Southern California -- this just in

« Previous Post | L.A. NOW Home | Next Post »

Schwarzenegger to unveil his latest budget proposal

May 14, 2010 |  6:30 am

http://latimesblogs.latimes.com/photos/uncategorized/2008/10/01/schwarzenegger.jpgDeep cuts in state services -- even the elimination of some landmark programs -- are expected to be the foundation of the plan Gov. Arnold Schwarzenegger presents Friday afternoon for closing the state’s multibillion-dollar budget gap.

The budget proposal will contain no tax increases, according to Schwarzenegger spokesman Aaron McLear.

Administration officials have declined to provide details of the programs the governor will suggest scaling back or abolishing, but McLear said the spending plan would include “absolutely terrible cuts.”

Programs the governor has signaled would be targeted include in-home healthcare for the elderly and disabled, welfare and other social services. Reductions for public schools are expected to be included as well.

The only area of the budget Schwarzenegger has singled out for increased funding this year is higher education. He said last month that he would veto any effort “to tinker around with” his proposal to give more to state colleges and universities.

California faces an estimated $18.6-billion shortfall, which amounts to roughly 20% of its general fund spending. Without raising taxes, balancing the budget would require cutbacks equivalent to releasing every prisoner in the state, closing state prisons and cutting off all funding for the University of California and California State University systems.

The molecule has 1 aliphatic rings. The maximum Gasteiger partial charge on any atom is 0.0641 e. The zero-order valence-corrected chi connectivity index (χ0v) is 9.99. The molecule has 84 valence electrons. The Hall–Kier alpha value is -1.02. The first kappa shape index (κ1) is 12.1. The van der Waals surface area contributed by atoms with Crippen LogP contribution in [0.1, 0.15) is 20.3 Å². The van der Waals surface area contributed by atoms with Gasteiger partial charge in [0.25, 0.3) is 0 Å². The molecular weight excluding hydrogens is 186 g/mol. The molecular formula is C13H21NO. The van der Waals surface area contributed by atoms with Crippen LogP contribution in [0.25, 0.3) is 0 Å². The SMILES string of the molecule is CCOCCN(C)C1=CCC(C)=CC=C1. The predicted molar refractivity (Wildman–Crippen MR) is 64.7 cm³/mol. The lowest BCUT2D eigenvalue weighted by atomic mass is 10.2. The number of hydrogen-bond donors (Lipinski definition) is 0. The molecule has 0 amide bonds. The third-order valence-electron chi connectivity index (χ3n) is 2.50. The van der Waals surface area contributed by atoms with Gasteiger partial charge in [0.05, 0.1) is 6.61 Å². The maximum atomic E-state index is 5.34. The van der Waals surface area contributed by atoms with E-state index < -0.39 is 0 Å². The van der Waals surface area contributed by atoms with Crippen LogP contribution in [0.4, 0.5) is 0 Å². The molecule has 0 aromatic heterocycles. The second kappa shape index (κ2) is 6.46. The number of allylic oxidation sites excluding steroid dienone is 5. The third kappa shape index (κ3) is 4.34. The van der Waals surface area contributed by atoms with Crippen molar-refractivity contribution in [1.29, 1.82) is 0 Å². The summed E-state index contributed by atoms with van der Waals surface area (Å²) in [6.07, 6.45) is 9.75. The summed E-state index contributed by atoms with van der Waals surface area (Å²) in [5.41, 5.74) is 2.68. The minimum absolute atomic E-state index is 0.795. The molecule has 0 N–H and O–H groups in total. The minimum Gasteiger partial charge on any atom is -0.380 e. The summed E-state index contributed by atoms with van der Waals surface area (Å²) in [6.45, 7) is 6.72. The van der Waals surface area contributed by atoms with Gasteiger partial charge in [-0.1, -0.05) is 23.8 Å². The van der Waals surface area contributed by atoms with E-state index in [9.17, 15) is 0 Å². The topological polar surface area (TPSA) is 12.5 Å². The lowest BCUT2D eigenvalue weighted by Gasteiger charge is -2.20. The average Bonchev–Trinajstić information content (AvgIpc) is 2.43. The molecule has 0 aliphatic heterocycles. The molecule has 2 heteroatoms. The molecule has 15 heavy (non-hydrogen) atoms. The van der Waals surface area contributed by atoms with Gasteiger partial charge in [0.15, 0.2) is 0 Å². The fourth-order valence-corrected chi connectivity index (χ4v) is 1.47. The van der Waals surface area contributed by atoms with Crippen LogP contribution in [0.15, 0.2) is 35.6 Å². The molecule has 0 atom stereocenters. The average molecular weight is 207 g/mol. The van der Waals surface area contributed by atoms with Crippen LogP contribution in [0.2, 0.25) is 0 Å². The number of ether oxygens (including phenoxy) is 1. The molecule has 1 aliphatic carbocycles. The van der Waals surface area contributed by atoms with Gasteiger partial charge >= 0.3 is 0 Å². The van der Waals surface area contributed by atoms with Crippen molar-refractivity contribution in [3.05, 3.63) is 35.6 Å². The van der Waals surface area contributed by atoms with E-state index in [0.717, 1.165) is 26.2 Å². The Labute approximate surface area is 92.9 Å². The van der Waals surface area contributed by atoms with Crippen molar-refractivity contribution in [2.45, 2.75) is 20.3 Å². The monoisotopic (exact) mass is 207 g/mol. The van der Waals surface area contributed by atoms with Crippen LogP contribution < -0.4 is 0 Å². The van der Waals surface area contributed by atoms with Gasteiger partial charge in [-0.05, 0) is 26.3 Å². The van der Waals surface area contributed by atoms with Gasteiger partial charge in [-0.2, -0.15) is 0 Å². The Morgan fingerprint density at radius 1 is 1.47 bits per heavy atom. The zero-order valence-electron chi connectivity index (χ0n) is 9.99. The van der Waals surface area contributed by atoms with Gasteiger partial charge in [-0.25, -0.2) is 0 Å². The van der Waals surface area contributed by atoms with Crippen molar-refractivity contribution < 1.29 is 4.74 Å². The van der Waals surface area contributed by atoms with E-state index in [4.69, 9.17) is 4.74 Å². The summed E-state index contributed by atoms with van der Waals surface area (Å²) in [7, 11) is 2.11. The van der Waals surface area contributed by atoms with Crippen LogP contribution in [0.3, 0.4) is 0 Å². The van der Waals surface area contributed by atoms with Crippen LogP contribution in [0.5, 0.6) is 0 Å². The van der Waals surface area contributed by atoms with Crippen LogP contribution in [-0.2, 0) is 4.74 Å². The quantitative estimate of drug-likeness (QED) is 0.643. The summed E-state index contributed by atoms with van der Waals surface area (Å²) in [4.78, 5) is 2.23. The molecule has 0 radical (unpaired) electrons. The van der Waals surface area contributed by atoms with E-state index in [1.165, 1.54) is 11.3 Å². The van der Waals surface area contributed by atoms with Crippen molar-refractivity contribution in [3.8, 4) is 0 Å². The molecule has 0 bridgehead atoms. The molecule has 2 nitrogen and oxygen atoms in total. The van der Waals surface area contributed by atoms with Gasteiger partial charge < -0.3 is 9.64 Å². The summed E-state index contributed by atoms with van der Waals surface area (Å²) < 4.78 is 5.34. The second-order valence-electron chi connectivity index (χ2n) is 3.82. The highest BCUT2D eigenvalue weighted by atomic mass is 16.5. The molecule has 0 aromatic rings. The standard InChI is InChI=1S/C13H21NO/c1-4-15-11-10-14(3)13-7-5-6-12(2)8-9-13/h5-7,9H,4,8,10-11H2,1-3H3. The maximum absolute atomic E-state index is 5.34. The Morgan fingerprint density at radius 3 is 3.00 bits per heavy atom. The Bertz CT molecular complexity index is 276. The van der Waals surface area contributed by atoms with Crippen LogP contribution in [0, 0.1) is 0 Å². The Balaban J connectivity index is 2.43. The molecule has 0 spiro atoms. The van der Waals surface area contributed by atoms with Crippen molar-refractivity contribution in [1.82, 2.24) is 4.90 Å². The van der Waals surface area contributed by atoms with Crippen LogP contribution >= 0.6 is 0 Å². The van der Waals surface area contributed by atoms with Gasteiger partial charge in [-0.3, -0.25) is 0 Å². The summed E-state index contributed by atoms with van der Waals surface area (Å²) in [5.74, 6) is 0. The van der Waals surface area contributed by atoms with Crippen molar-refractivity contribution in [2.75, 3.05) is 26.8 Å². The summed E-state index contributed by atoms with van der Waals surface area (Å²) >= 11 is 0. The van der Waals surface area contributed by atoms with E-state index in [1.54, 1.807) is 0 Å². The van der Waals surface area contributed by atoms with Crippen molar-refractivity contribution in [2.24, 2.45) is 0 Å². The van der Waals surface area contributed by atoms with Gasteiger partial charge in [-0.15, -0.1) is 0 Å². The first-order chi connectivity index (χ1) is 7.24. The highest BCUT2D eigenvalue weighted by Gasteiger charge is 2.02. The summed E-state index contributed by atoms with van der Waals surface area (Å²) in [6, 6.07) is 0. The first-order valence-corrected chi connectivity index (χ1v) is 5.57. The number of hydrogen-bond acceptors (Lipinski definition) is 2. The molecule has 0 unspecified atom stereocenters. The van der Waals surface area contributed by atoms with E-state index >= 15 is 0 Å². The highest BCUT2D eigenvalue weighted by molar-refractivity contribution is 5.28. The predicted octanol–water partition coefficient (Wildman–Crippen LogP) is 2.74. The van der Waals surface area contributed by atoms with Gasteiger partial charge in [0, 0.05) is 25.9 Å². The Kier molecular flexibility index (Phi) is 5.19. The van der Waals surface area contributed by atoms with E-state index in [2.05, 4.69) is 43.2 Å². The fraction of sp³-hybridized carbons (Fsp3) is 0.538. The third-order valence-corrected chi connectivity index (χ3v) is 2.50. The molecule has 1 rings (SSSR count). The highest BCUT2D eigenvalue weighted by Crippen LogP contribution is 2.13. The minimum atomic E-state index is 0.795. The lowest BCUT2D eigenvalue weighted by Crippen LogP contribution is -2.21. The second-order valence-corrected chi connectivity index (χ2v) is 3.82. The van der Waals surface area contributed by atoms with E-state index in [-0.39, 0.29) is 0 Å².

In January, Schwarzenegger said his administration would lobby the federal government for as much as $7 billion in assistance to limit the extent of the cuts. But Washington is expected to provide only about half that amount.

The governor’s spending outline will kick off the summer budget negotiating season in Sacramento, with lawmakers scrambling to craft a spending plan by the end of the fiscal year June 30. The Legislature has met that deadline only a handful of times in the last four decades.

-- Shane Goldmacher in Sacramento

Photo: Gov. Arnold Schwarzenegger; credit: Los Angeles Times